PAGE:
Bill Mounce

For an Informed Love of God

You are here

Sunday, November 8

Words, and Word of God (καί)

One of the interesting issues that comes up in discussions of translation theory is what I would call the mixing of the idea of a “word” and the “Word of God.” Some say that because Scripture is the Word of God, then we are required to translate word for word.

I believe in verbal plenary inspiration. This means that God’s inspiration extends to all (“plenary”) the words (“verbal”) of Scripture. But I do not think that this mandates the type of translation theory.

A charge from the formal against the functional camp is that the latter cannot believe in verbal plenary inspiration since they “leave out” words. Take, for example, the translation of καί, especially in John.

καί can one of the more difficult words to translate. It indicates a slight continuation (“and”). And in keeping with Hebrew, the Gospel of John begins many of his verses with και, words often omitted in more functional translations. Why? Because starting verse after verse with “and” is poor English grammar, and by using poor English grammar you are saying something about the Greek that is not true.

Does the omission of an English word for every καί signal a weakened view of inspiration? No. It means that in their translation philosophy, English grammar and readability rank a little higher than in a formal equivalent translation.

Besides, there are ways to translate words without using words. How? With punctuation. When you end an English sentence with a period, and start a new sentence in the same paragraph, what is the punctuation (both the period and the paragraph) saying? It is saying that the second sentence expresses ideas that are a continuation of the ideas in the first sentence. Is the και translated? Yes, with the punctuation.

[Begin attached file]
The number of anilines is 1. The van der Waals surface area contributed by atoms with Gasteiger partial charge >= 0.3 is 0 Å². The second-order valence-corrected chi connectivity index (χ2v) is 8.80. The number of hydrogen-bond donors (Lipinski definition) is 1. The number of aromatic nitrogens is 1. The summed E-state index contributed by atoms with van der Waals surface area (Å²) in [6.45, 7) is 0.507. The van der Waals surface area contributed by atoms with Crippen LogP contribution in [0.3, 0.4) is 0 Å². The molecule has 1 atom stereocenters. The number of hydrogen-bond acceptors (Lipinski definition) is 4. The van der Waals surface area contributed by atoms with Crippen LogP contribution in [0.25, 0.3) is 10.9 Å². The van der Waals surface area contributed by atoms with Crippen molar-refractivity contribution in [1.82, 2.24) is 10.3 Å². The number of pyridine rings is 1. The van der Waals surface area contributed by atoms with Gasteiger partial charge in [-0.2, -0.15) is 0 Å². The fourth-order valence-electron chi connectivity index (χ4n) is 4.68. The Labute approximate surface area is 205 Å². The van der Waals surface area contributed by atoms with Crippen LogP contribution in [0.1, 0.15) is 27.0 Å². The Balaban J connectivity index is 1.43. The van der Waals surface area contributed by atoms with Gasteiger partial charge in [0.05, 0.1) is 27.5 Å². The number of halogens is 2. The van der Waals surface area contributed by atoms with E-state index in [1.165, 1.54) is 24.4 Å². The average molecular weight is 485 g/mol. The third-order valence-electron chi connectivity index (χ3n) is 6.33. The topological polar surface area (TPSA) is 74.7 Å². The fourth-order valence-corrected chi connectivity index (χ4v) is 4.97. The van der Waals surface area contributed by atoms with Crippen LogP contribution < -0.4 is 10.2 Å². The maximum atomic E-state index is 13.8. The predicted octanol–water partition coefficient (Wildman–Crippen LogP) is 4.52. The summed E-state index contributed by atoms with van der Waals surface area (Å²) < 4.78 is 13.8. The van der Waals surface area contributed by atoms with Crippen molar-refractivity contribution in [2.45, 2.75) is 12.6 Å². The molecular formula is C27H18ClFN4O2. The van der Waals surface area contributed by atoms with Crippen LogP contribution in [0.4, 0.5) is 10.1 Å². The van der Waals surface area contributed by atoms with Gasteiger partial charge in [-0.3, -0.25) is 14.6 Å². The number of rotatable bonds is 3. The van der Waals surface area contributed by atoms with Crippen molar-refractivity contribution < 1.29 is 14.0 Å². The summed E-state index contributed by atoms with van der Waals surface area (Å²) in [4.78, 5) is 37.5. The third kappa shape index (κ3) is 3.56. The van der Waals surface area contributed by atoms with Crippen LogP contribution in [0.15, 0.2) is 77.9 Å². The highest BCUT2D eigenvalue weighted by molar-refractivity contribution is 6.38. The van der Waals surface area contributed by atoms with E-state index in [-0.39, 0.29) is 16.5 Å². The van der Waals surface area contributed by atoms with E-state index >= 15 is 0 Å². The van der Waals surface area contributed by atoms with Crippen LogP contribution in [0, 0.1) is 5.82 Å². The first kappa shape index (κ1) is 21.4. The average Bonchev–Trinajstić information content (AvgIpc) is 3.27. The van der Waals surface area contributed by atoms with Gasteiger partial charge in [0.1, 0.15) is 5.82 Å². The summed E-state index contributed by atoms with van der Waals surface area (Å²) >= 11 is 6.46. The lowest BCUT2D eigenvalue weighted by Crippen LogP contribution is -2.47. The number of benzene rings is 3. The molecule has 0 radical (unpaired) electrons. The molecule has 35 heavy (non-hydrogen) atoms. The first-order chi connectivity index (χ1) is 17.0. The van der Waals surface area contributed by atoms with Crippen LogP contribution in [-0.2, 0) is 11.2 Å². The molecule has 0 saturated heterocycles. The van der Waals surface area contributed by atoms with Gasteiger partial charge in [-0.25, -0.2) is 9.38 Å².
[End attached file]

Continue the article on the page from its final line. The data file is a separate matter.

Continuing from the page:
But are there dangers of not translating every word? Absolutely. Matt 5:2 can function as an example of the importance of each word. At the beginning of the Sermon on the Mount, the text says Jesus “opened his mouth and taught them, saying ….” (ESV). Mark Strauss in his paper at ETS last year says that the ESV “missed the Greek idiom, which does not indicate two actions, but one.”

But the ESV does not “miss” the idiom; we knew that the text is describing one event. In fact, many functional translations “miss” the fact that there is meaning in “opened his mouth.“ The phrase indicates the solemnity of what Jesus is going to say. D.A. Carson comments that the expression is “found elsewhere in the NT (13:35; Acts 8:34; 10:34; 18:14) and reflecting OT roots (Job 3:1; 33:2; Dan 10:16). It is used in solemn or revelatory contexts” (Expositor’s Bible Commentary, 8:129). The phrase “opened his mouth” was kept in the ESV because it is part of the meaning of the passage: Jesus is about to give what has become the greatest sermon ever given.

The expression is somewhat like the English, “He took a deep breath and said.” These two verbs expressing one basic thought, with an emphasis on the solemnity of the occasion.

Now, certainly the ESV and all other translations “miss” things; no one is perfect, but One. But this is one of the dangers of the functional approach to Bible translation; there may be more in the words than we at first recognize. If the functional translator doesn’t see the nuance, it is possible that they will skip over the word. On the formal side, there is safety in holding fast to the Greek and Hebrew words since sometimes there is more in a word (or phrase) than a translator recognizes.

But does that mean translators of functional equivalent Bibles don’t believe in verbal plenary inspiration? I do not believe so. I don’t yet know all the people on the CBT (Committee for Bible Translation, the NIV translators), but those I do know have a high regard for Scripture, and I am sure Mark totally endorses verbal plenary inspiration. We are back to the issue of translation philosophy.

I am going to continue this theme in next week’s blog, but here is what I am trying to say. Just because we believe in verbal, plenary inspiration does not necessarily dictate which translation philosophy we follow. The Word of God is true. The Word of God is expressed in words and sentences and grammar and punctuation. But to equate “Word” and “word” is not accurate. None of us, for example, would translate every “word” in John 3:16 as it is written.

In this way for loved the God the world that the son to only gave so that each the one believing into him not perish but have life eternal.


We omit some words since they perform grammatical functions (“the only”) or are used differently in a different language (“the God”). We move the words around to make sense. None of this means one translation camp has a higher or lower view of Scripture.